Observer front page melodramatically reports that an analysis of voters’ views on our future is now 53% Remain as opposed to 48% 2 weeks ago (Sky polling) and 48% at the referendum. The analysis suggests one-sixth of our constituencies would switch on what is the equivalent of a 2.5% swing (which is tad surprising).
(Note that it shows Rushcliffe swinging to Remain, but I wonder why?)
Seeking a further referendum poses all kind of questions. The answer to which might be that there should be a public view on the final deal. The answer will more certainly be for another vote if people get that most of us have come to understand that we, as a people, have changed our mind.
I hope that happens, but I don’t think we’re there yet.
. Peter Kellner article
Pleased at the result, for the women who have suffered and who might yet have suffered – women can now work out their way forward – and because it brings down another barrier between the republic and the mainland.
The scale of the decision is good too.
And yes, we should now bring Northern Ireland in line with the mainland.
29th May: as for how to run campaigns in a referedum, an interesting article published by the Guardian.
We remember the extraordinary skill of pilots that flew Lancasters at low-level, and the crews who delivered a new kind of mine to destroy dams that powered and supplied the Nazi war machine.
53 were killed; 40% of those who took part.
UK passports to be made in France. And they made such a fuss about them being blue!
Despite the optimism I heard a Conservative MP say that the potential for a deal seems in place, a lot is still not agreed and some of the agreements embrace positions that Brexiteers thought they we getting away from.
Owen Smith MP says – “The UK will be paying billions over to the EU despite having no say in its decisions, free movement will continue, the European court of justice will be able to issue instructions to British courts for at least another decade, the common fisheries policy will still apply to Britain – the list goes on.”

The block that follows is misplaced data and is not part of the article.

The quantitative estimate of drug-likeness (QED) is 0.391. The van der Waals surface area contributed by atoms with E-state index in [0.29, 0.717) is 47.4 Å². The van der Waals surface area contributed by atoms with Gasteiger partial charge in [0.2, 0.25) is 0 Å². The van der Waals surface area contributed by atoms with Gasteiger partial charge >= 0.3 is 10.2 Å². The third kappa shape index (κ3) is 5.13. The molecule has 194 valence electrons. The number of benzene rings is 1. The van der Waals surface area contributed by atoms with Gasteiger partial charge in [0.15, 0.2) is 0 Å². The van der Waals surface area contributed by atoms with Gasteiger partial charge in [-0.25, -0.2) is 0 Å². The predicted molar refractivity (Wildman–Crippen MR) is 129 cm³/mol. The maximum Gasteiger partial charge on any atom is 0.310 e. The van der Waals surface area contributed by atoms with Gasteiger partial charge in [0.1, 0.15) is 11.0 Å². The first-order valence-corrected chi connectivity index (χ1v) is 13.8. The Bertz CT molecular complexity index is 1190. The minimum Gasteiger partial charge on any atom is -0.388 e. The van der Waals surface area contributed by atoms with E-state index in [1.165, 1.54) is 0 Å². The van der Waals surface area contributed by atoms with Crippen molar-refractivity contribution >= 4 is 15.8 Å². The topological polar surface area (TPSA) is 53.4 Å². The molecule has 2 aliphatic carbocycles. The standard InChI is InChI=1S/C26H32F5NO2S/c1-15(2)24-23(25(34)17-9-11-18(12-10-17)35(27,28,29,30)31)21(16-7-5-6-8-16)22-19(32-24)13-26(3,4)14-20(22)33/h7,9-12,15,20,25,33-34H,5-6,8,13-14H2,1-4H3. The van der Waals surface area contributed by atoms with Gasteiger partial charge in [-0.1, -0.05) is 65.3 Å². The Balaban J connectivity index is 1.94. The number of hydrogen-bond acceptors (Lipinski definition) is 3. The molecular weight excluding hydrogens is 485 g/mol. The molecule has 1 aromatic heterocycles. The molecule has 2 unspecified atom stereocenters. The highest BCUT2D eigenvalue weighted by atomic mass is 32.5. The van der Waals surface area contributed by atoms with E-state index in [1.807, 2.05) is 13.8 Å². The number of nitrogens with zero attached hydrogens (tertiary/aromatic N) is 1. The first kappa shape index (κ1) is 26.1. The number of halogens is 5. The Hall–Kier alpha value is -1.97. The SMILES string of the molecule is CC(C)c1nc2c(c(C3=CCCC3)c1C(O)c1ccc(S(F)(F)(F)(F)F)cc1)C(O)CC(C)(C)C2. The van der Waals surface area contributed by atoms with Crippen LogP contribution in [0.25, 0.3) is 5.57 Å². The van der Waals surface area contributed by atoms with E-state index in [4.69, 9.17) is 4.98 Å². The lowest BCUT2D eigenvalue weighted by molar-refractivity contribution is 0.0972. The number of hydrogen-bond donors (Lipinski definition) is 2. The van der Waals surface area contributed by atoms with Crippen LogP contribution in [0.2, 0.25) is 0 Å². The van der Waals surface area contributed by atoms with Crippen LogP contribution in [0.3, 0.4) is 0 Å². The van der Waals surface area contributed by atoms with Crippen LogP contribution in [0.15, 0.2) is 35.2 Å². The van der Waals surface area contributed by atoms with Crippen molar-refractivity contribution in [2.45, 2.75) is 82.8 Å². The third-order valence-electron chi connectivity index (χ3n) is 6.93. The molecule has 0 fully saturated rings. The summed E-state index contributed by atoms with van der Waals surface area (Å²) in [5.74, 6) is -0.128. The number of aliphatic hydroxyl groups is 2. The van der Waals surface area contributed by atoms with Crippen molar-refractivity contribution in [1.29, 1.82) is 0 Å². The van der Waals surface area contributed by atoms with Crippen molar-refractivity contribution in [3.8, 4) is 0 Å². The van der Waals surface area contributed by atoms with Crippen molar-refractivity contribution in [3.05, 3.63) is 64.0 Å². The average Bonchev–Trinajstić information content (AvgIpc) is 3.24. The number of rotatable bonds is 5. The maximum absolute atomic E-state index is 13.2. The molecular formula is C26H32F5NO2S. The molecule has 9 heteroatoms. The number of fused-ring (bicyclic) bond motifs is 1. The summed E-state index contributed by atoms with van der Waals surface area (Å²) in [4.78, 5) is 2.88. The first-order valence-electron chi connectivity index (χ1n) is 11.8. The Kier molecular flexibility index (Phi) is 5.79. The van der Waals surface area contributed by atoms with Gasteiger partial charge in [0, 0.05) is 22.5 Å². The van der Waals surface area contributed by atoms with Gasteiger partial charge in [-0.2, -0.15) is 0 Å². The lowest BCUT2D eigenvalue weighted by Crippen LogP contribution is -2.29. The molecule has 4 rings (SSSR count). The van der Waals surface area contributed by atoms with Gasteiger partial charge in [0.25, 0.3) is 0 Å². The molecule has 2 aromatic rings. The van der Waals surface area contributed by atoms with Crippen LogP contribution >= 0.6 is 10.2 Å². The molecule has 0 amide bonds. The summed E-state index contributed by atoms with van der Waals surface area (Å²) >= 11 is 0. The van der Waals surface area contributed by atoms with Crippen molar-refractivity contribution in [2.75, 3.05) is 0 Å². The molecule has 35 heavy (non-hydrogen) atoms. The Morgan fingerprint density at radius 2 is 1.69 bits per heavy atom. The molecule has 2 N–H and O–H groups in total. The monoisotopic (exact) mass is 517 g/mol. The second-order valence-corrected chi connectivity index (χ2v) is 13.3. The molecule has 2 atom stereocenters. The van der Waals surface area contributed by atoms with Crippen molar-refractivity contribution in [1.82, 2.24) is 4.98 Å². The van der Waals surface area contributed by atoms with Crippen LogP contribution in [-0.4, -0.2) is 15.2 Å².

The article has triggered a sacking, disappointing all around since my Corbynista General Secretary shared it with satisfaction, whilst many Remainers were hoping the focus could stay on the markets rather than another referendum.
Andrew Adonis says – “Why am I still a Jeremy Corbyn optimist on Brexit? Simple. When Mrs May presents her Withdrawal Treaty to Parliament at year end, Jeremy has to vote for it or against it. He can’t possibly vote for it & there is only one other credible option. So get ready for 2019 referendum!“
It seems there’s 3 kinds of Brexit on offer (according to the “Buzzfeed leaks”) –
– Brexit, with no deal, settling for World Trade Organisation terms, with a loss of 8% of our growth over the next 15 years;
– Brexit, with a Canadian style agreement with the EU, with a loss of 3% of our growth over the next 15 years;
– Brexit, with staying in the Single Market, the Customs Union and the European Economic Area, with a loss of 2% of our growth over the next 15 years;
the loss all being measured against staying in the European Union.
“No Deal” costs Britain £45bn – equivalent to Britain’s spend on education services.
Since Parliament will have a vote on the final deal, then Lilian Greenwood MP, Heidi Alexander MP and Rory Palmer MEP are saying it’s time to campaign for staying in the Single Market etc., cos that’s what does most to protect jobs.